Informal Sector Activity as Entrepreneurship
Insights from a South African Township
In many parts of the world, the emphasis has been placed on the so-called “informal sector” as a contributor to the economic welfare of society (Gang and Gangopadhyay 1990; Mebogunje, Linn, and Cogen 1991; Telles 1992). And yet, despite its apparent size and scope, the extent to which this sector is an important source of economic vitality remains unclear. Much of what is labeled informal would seem to be basic survival activity, creating little in the way of employment or wealth (Fall 1989, Ntoula 1989, Segal 1990).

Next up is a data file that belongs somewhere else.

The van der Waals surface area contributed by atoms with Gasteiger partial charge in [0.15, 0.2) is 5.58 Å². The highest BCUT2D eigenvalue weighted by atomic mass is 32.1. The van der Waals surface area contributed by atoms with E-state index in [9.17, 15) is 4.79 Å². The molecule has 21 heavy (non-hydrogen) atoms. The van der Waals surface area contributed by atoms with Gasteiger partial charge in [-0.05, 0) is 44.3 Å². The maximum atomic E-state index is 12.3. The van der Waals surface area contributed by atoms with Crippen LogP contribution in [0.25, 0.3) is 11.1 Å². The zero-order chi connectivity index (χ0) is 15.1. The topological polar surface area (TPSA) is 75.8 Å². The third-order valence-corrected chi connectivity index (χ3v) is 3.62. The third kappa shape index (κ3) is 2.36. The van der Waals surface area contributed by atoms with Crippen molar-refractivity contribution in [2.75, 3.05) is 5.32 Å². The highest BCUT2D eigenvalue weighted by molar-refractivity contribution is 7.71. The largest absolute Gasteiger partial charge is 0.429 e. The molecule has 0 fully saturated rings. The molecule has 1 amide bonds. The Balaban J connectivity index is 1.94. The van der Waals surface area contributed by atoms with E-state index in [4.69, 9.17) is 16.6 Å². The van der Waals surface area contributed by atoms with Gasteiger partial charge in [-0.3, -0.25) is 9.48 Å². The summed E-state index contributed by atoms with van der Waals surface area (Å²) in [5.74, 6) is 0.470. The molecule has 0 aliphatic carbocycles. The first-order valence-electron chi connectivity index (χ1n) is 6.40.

The purpose of this study is to further explore the nature of the informal sector, and specifically, to distinguish entrepreneurial from non-entrepreneurial business activity within this sector. Results are described as a series of in-depth interviews with owners from a cross-section of small businesses located in a black South African township. The data are assessed to determine the extent to which informal sector businesses reflect entrepreneurial growth potential. A number of relationships between background, operating, and outcome variables are examined.
Abstract based directly on the original source